Why we’re not clicking and why we soon might

Posted by Yorkykopite on October 2, 2006, 04:42:28 PM

We were a defensive team. Now we are an attacking team. The transition has not happened suddenly, it has been fermenting since the day Rafa Benitez took over, but this summer there was a “tipping point”, to use the jargon. Rafa went out and bought pace. Pennant, Bellamy, Gonzalez. All three excited us because they possessed the commodity that Liverpool had been lacking for several years – electrifying pace up front and, especially, on the wings. In a 100-metres race Pennant would probably get bronze. That’s how quick the other two are.

Like a lot of us, I guess, I expected this pace to be simply grafted on to what we had already got – particularly our famous defensive solidity – and for the Reds to barnstorm to the top of the league by the end of September. But I forgot a simple truth. Alter one part of the organism and every other part is subtly changed as well. The welcome injection of pace has put different demands on individual players and right now some are struggling to adjust. That adjustment will come, I think, but it won't necessarily come straight away.

The ‘big pitch’

In the late 1960s the coaches at Ajax FC developed the idea that the duty of a team is to make the pitch big when you have the ball, and to make it small when you don’t. Most attractive teams have more or less played to this maxim ever since. 

At the moment we are doing the first bit reasonably well, but not the second. Liverpool’s pitch has been getting ‘bigger’ since 2004. Almost as soon as Rafa took over he deepened it when we had the ball. The defence started dropping off 10 yards and staggering itself which meant we were recycling play much more efficiently than under Houllier, when the back four maintained a straight defensive line even when we had possession. This season things have been stretched in other directions. We’ve already seen how Pennant and Gonzalez have effectively been able to widen the pitch, while Bellamy, despite his tendency to wander offside, is simultaneously lengthening it. In short there’s much more room to play attractive football. And periodically we’ve done it. Against Gala in the first half hour, against Chelsea at the Bridge, at home against Spurs in the second half, at the Reebok for 20 minutes after going two down. Not enough, and in one case too little too late. But even so there have been authentic signs of a formidable attacking team starting to emerge.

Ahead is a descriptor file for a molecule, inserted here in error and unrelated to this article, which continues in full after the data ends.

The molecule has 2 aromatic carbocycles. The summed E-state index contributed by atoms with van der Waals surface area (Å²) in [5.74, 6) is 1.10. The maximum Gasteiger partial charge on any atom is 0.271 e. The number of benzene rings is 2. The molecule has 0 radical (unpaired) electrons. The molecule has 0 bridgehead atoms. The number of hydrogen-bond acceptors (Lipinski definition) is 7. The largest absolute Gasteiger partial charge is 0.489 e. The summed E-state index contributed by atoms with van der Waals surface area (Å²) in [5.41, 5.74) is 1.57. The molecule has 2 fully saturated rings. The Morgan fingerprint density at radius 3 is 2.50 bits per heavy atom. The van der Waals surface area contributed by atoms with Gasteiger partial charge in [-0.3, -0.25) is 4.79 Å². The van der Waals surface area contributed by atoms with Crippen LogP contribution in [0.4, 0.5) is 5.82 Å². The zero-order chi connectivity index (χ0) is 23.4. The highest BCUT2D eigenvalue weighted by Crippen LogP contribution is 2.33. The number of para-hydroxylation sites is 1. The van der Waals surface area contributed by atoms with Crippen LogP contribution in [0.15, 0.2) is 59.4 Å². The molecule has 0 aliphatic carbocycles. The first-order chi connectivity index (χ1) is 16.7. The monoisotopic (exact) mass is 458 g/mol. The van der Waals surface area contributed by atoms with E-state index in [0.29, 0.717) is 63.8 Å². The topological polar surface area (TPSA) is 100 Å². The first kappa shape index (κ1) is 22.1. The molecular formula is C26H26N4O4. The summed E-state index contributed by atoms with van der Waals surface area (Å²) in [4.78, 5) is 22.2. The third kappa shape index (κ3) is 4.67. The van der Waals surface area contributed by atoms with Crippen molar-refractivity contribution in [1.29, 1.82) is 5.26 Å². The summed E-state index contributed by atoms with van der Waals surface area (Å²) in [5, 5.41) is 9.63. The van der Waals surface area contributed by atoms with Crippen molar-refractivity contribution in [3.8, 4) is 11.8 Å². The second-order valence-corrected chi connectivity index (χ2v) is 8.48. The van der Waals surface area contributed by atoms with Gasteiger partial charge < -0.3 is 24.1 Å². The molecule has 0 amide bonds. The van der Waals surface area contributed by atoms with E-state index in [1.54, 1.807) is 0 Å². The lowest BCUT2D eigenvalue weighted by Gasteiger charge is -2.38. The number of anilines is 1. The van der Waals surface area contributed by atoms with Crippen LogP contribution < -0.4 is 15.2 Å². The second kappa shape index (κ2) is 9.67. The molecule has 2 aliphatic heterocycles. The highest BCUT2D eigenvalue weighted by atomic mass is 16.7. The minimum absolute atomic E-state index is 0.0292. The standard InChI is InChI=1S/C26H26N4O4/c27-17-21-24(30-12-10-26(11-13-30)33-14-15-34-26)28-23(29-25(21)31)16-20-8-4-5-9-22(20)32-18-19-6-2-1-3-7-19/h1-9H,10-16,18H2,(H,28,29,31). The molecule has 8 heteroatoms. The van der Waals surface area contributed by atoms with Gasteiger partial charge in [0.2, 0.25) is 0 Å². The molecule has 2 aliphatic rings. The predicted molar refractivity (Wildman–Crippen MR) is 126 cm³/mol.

Yet two things are holding us back. The first is that the extra space that’s been opened up in the middle of the pitch hasn’t been properly exploited yet. The second is that when we’ve lost the ball we’ve been less successful in making the pitch small again.

It’s surprising perhaps that we haven’t been able to exploit the extra space in the middle of the park when we’ve been going forward. It was always likely to take some time before our midfielders start pouring into the gaps like Valencia used to do, but I expected a touch more ingenuity than we’ve had so far. RAWKites will have their own preferred reasons why this isn’t happening – the failure to play Luis Garcia ‘in the hole’, the failure to play Fowler in alliance with a quick forward, the use of Gerrard on the right rather than in the centre, the tendency for Pennant to cross too early, the slow start to the season by Alonso, the profligacy of Sissoko when we have possession. All these theories have something to commend them I think. But so does the sheer fact of unfamiliarity. For what it’s worth I would play Garcia behind the centre forward(s) while maintaining our width, but I suspect (and hope) that the solution when it comes will be collective rather than individual. We have some superb attacking talent now, and it is up to all our players to familiarize themselves with the new demands and exploit the new opportunities that will result. In a sense I don’t care who plays so long as we develop an ability, as a team, to play as a unit further up the field and to retain the ball better around the opponent’s penalty box.